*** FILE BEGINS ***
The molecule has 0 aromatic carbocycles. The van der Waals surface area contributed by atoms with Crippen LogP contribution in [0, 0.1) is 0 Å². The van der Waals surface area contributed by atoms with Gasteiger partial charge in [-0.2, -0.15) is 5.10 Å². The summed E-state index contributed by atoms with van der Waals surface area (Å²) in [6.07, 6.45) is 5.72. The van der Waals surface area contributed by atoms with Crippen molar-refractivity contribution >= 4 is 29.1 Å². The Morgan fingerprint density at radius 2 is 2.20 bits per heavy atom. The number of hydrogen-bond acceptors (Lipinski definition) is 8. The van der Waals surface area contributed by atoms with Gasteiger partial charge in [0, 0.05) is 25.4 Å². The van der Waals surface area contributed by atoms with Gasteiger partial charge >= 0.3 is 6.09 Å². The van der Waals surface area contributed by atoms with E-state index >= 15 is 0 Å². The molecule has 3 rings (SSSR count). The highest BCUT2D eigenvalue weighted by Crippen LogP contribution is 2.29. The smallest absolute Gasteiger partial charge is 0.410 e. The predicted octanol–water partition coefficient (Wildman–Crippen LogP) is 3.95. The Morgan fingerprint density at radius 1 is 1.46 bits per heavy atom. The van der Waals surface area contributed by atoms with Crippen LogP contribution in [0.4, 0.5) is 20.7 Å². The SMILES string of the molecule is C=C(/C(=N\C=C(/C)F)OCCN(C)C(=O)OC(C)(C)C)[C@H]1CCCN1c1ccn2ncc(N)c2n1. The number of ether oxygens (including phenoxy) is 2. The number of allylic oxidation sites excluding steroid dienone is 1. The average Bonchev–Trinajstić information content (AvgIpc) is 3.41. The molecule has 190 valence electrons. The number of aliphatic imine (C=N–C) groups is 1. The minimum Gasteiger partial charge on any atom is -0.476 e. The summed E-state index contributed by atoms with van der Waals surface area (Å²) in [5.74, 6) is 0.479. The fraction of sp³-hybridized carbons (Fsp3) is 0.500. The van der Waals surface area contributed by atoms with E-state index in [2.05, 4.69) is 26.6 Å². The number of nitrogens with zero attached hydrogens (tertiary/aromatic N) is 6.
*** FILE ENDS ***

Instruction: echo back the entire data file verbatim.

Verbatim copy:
The molecule has 0 aromatic carbocycles. The van der Waals surface area contributed by atoms with Crippen LogP contribution in [0, 0.1) is 0 Å². The van der Waals surface area contributed by atoms with Gasteiger partial charge in [-0.2, -0.15) is 5.10 Å². The summed E-state index contributed by atoms with van der Waals surface area (Å²) in [6.07, 6.45) is 5.72. The van der Waals surface area contributed by atoms with Crippen molar-refractivity contribution >= 4 is 29.1 Å². The Morgan fingerprint density at radius 2 is 2.20 bits per heavy atom. The number of hydrogen-bond acceptors (Lipinski definition) is 8. The van der Waals surface area contributed by atoms with Gasteiger partial charge in [0, 0.05) is 25.4 Å². The van der Waals surface area contributed by atoms with Gasteiger partial charge >= 0.3 is 6.09 Å². The van der Waals surface area contributed by atoms with E-state index >= 15 is 0 Å². The molecule has 3 rings (SSSR count). The highest BCUT2D eigenvalue weighted by Crippen LogP contribution is 2.29. The smallest absolute Gasteiger partial charge is 0.410 e. The predicted octanol–water partition coefficient (Wildman–Crippen LogP) is 3.95. The Morgan fingerprint density at radius 1 is 1.46 bits per heavy atom. The van der Waals surface area contributed by atoms with Crippen LogP contribution in [0.4, 0.5) is 20.7 Å². The SMILES string of the molecule is C=C(/C(=N\C=C(/C)F)OCCN(C)C(=O)OC(C)(C)C)[C@H]1CCCN1c1ccn2ncc(N)c2n1. The number of ether oxygens (including phenoxy) is 2. The number of allylic oxidation sites excluding steroid dienone is 1. The average Bonchev–Trinajstić information content (AvgIpc) is 3.41. The molecule has 190 valence electrons. The number of aliphatic imine (C=N–C) groups is 1. The minimum Gasteiger partial charge on any atom is -0.476 e. The summed E-state index contributed by atoms with van der Waals surface area (Å²) in [5.74, 6) is 0.479. The fraction of sp³-hybridized carbons (Fsp3) is 0.500. The van der Waals surface area contributed by atoms with E-state index in [2.05, 4.69) is 26.6 Å². The number of nitrogens with zero attached hydrogens (tertiary/aromatic N) is 6.